The Buzz: What would you say is the biggest misconception about this technology?

JM: Probably that everybody that buys one is some kind of a creeper. That’s probably number one. Which is not the case. I mean, that is just not the case. Most of the people are just wanting to go out. A lot of them are photographers and videographers already. That's probably the majority of them. This is just another way to put it in a different space and try to do a different shot that they are just not capable of doing from the ground. That’s usually what it is. I mean, all these beautiful landscape shots…even with Vegas and taking pictures of that. I mean, gorgeous things that people can produce when they just can't do that from any other type of platform.

The Buzz: With the drones you have been testing and showing today at the Drone Rodeo, can you talk about their specific advantages and why they were built this way?

JM: DJI, you know, is obviously kind of the king in the drone community. They didn't ever really make a truly honest…what we would call it…a heavy lift ship… heavy lift meaning that I can carry a Sony Red camera or a large camera, something big…at least ten pounds with the gimbal. But the M600 here was developed as being kind of a heavy lift ship. She's very versatile in the flight controller. What I really like about the M600 is that I can put the Red on there today. And then in 20 minutes, I can swap it out and put a much lighter, lightweight camera like a Z30 on it. Between the two, I don't have to do anything but just trade them out. I don't have to get back in there and mess with the flight controller. I don't have to mess with the ship. I can just put it together

The Buzz: And the camera controller…it's all integrated.

JM: Yep. It's just all part of the ship. It's all part of it. There’s very simple set ups between carrying a heavy lift to carrying a light lift. Now, heavy lifts, I did a test on YouTube. It was about 10 pounds and I could fly that for 18 minutes. Then I put the lightest camera payload and I was up at 41 minutes. So 41 minutes compared with 18…the payload amount…incredible.

A drone in flight at the CES Drone Rodeo outside Las Vegas, Nevada. [Photo Credit: Tim Wassberg]

The Buzz: Because we're here at CES, what is the importance of that kind of connection to this community among the electronics technology crowd especially drone enthusiasts? Why was it important to do something like this here?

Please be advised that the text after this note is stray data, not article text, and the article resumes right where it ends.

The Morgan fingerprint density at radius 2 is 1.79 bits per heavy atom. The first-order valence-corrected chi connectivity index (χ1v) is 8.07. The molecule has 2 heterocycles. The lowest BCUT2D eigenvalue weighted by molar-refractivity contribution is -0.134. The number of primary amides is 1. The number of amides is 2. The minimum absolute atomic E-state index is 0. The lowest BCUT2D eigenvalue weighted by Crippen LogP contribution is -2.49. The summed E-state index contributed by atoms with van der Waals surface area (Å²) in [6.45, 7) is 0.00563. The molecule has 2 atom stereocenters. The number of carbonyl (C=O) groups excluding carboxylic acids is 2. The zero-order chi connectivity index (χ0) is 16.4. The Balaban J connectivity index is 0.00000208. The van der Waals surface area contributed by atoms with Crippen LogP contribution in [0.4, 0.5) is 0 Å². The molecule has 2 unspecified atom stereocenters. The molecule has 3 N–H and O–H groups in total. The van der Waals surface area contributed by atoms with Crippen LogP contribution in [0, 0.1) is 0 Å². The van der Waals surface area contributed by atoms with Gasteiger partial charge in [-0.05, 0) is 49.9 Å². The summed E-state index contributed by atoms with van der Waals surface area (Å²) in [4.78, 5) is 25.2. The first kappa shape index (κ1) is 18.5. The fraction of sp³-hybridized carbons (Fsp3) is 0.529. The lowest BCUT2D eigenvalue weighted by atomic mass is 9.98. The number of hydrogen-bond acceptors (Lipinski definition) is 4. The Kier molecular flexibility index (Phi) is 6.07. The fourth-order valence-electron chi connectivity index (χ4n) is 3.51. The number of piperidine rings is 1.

JM: I was at CES two years ago and drones were just kind of coming into play. I mean, to be honest with you…CES 2014 had a couple companies. In 2015, everybody had a drone. And then in 2016, man, everybody and then everybody had a drone. So it's kind of just created its own specialized market at CES. I mean, they now have a drone space. Before they were just like, "So what are you?" "Well, I have a drone." And they're like, "Well, does it have a camera?" "I do have a camera." "Well, we'll put you in the camera spot. So you're a camera guy, right?" They didn't even know how to classify anything like that.

The Buzz: How do you stay competitive in this kind of market now?

JM: One thing about Rocky Mountain Unmanned Systems is that we stay competitive in one specific part. We've niched out the industrial/public service side. We don't deal too much with other places. B&H Photo, or Amazon, of course, sells everything and everything. We don't deal with that kind of crowd as much. That limits how many people we are able to tailor because of what we carry. I usually tell people we sell Lamborghinis…we don't really sell the Hondas. That’s the best way to explain it.

Tim Wassberg

A graduate of New York University's Tisch School Of The Arts with degrees in Film/TV Production & Film Criticism, Tim has written for magazines such as Moviemaker, Moving Pictures, Conde Nast Traveler UK and Casino Player. He enjoys traveling and distinct craft beers among other things.

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Rocky Mountain Unmanned Systems, which specializes in drone based thermal imaging for police, fire and search and rescue. They've built hundreds of customized ships for film, agriculture, law enforcement, mining, construction, thermal inspection and many other industries.